JPIC Conference the Capuchins in India
Peaceful Co-existence in a Multicultural and Religiously Diverse Society
28th May, 2019
Kannur, Kerala, India: The world today is sadly divided by ideological conflicts, over-enthusiastic nationalism, racial discord, ethnic and tribal conflicts, and religious and intercultural tensions. It is becoming a real impossibility for people of different religions and cultures to live side by side with respect and justice.
St. Francis of Assisi had an intuitive, fundamental openness that today urges us forward to risk bold initiatives, cooperating with other people of good will. His approach to peacemaking was of openness to learning from the virtues and practices of other religious traditions while remaining firmly rooted in one's own. His dialogue with the Sultan in Damietta 800 years ago fits the model of ‘interreligious relations’ since he came openly as a person of faith and left behind the world of politics, crusade, and religious hatred. Such a multiculturalism and interreligious dialogue offers an ideal platform to reach out to various cultures, religions, languages, peoples, and nations in its service of love and human promotion.
These persepctives formed the theme of the second national conference of Justice, Peace and Integrity of Creation (JPIC) for the Capuchin friars in India, “Peaceful co-existence in Multicultural and Religiously Diverse Societies.” Held in the context of this year’s 800th anniversary of the encounter between St. Francis of Assisi and the Sultan Al-Kamil in Damietta Egypt, the conference brought together thirty participants from eleven Capuchin circumscriptions of the CCMSI conference of India.
Following the first conference held in Kotagiri, Tamil Nadu in 2016, participants made great progress in taking concrete action for social justice. As such, several initiatives had been established in various provinces including peace clubs in schools, right to food and micro-financing projects for the poor, legal aid, advocacy projects for human rights, prevention of human trafficking, child protection and support ministry, womens’ empowerment, environmental protection programs, and many others. Moreover, a lot of awareness of JPIC had been created, and now more friars are involved in JPIC and social projects in their respective provinces in India. This was demonstrated by the increased number of participants in this year’s conference in Kannur.
Br. Stephen Jayaraj, the Provincial Minister of the Pavantma Province welcomed the members and resource persons, while Br. John Baptist, General Councilor, inaugurated the conference and gave the opening speech. He explained our Franciscan Roots of JPIC and compared these to the worship of Earth as Mother in Indian culture. The input sessions of Mr. Sachidananda Swamy and Mr. Sharafudden were thought-provoking as the two expressed the need for dialogue and the responsibility of Capuchins in promoting peace, environmental concern and above all understanding our own culture of acceptance and tolerance.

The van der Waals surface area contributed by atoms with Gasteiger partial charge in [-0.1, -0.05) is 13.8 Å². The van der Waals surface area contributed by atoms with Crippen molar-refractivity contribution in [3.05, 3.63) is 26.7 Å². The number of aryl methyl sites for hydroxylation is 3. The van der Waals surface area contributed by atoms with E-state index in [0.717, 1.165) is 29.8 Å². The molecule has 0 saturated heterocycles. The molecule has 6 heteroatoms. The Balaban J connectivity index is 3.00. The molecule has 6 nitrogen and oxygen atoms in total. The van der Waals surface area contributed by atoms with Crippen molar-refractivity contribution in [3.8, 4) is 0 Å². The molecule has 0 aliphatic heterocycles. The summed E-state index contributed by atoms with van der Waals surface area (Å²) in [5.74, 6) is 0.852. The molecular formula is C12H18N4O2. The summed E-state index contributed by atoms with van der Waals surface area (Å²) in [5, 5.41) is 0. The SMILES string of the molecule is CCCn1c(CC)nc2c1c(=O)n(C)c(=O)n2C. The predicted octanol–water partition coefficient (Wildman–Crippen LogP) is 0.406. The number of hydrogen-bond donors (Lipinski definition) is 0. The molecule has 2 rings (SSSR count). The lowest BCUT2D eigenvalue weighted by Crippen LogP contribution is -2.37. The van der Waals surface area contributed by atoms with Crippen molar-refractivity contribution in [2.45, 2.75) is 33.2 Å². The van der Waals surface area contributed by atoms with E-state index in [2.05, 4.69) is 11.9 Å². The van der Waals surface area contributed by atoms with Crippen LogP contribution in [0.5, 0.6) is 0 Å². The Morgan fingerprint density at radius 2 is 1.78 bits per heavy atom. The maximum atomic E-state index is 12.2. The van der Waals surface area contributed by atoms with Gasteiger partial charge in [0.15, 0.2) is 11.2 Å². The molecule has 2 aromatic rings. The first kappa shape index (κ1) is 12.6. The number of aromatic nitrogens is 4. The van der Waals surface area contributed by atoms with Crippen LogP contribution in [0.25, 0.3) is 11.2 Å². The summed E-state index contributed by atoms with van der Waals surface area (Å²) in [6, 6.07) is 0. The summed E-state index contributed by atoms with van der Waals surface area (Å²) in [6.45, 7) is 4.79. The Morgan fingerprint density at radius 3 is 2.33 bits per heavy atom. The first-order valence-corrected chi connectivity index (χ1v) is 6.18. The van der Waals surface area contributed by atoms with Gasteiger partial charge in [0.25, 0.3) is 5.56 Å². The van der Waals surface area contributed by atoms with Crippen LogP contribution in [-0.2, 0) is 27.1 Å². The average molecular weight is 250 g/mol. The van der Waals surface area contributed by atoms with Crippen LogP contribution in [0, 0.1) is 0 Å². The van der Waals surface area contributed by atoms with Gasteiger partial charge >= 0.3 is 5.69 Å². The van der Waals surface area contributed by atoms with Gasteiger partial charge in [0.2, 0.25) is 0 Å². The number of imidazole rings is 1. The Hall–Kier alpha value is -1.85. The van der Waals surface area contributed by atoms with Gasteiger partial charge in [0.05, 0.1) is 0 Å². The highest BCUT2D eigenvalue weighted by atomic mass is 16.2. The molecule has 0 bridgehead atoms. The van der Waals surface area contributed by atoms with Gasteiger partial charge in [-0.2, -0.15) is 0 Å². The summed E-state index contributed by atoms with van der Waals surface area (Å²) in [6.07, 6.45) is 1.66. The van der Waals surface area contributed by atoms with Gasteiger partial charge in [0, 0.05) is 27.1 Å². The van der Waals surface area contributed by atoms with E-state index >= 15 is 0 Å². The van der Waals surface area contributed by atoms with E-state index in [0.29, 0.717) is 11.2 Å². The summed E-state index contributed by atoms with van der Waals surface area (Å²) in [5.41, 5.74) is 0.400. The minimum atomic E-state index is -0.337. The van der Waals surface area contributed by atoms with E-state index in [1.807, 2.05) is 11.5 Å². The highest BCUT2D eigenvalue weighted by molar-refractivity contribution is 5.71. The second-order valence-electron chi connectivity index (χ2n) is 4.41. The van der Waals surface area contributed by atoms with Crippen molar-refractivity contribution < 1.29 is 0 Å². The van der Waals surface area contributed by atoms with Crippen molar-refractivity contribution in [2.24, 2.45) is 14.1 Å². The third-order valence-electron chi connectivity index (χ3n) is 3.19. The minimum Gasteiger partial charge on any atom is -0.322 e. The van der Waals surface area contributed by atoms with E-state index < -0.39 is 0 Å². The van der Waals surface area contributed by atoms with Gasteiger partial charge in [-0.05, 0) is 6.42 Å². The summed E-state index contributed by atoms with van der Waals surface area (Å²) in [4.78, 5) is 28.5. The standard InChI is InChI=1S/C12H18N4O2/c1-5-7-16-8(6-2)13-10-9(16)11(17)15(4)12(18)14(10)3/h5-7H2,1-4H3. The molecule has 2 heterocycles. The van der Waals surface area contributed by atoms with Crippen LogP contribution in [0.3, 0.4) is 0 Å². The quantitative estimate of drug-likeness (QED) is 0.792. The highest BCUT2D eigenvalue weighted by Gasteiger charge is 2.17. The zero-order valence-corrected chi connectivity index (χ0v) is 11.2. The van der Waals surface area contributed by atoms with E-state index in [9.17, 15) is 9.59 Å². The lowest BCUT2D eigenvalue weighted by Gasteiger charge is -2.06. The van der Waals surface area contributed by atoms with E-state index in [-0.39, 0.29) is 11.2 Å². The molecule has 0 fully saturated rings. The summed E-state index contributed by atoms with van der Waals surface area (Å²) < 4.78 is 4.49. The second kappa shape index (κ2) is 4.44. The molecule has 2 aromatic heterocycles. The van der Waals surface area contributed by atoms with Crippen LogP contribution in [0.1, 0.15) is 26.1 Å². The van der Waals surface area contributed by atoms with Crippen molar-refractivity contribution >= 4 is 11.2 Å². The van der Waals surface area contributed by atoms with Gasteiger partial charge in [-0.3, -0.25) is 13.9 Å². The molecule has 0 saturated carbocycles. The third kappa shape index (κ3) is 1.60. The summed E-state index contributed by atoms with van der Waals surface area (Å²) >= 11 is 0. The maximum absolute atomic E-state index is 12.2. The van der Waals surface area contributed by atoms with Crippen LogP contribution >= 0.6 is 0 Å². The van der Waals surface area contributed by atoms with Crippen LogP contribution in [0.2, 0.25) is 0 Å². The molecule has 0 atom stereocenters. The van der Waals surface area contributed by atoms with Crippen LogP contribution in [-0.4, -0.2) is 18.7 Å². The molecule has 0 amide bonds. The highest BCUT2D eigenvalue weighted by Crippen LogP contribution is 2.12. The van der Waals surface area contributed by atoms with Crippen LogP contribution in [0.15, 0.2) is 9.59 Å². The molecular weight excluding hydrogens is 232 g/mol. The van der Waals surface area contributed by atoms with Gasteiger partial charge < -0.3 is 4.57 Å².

Br. Benedict Ayodi, the international secretary for JPIC commission, headed the conference with three input sessions, explaining the relevance of the meeting between the Sultan and St. Francis in our context, the values of JPIC, and the role of a JPIC animator. He introduced the film The Sultan and the Saint which was later reviewed by the participants. His presence and interventions were motivating and an encouragement to the brothers.
At the conclusion of the Conference, it the participants decided to raise awareness of this 800th anniversary in all our fraternities, institutions, parishes and formation houses. Friars will strive to create a better rapport with people of other religions and especially with Muslim communities. Several events and programs will be developed by the core committee in order to realize this initiative.
This year is also the 150th anniversary of Mahatma Gandhi and participants made a commitment to promoting the nonviolent approach in solving conflicts. While Gandhi was greatly appreciated across the board, his philosophy of a nonviolent approach to conflicts is ignored. In response to this, the friars considering starting an international peace center to promote the values of nonviolence, reconciliation, and interreligious dialogue in India.
Environmental justice was another area that got a lot of attention from the participants. It was noted that climate change and global warming are already affecting many people in India. With extreme weather including constant cyclone, floods, and heat waves, many people, especially the poor, were suffering due to the consequences of climate change. It is therefore urgent to take concrete and bold actions to tackle climate change, given the fact that India's pollution levels are some of the highest in the world. Several climate action programs had been started including tree planting, recycling, and use of solar energy. More, however, needs to be done. On the occasion of the 4th anniversary of the Pope’s encyclical, Laudato si’, the brothers committed to expanding their initiatives to include lifestyle change, organic farming, divestment from fossil fuels, and advocacy work at both national and international levels.
The sessions came to an end with the remarks from Br. John Baptist and Br. Ben Ayodi who advised the brothers to be the torch bearers of JPIC in their provinces.
By Br. Benedict Ayodi and Br. Arun Lobo,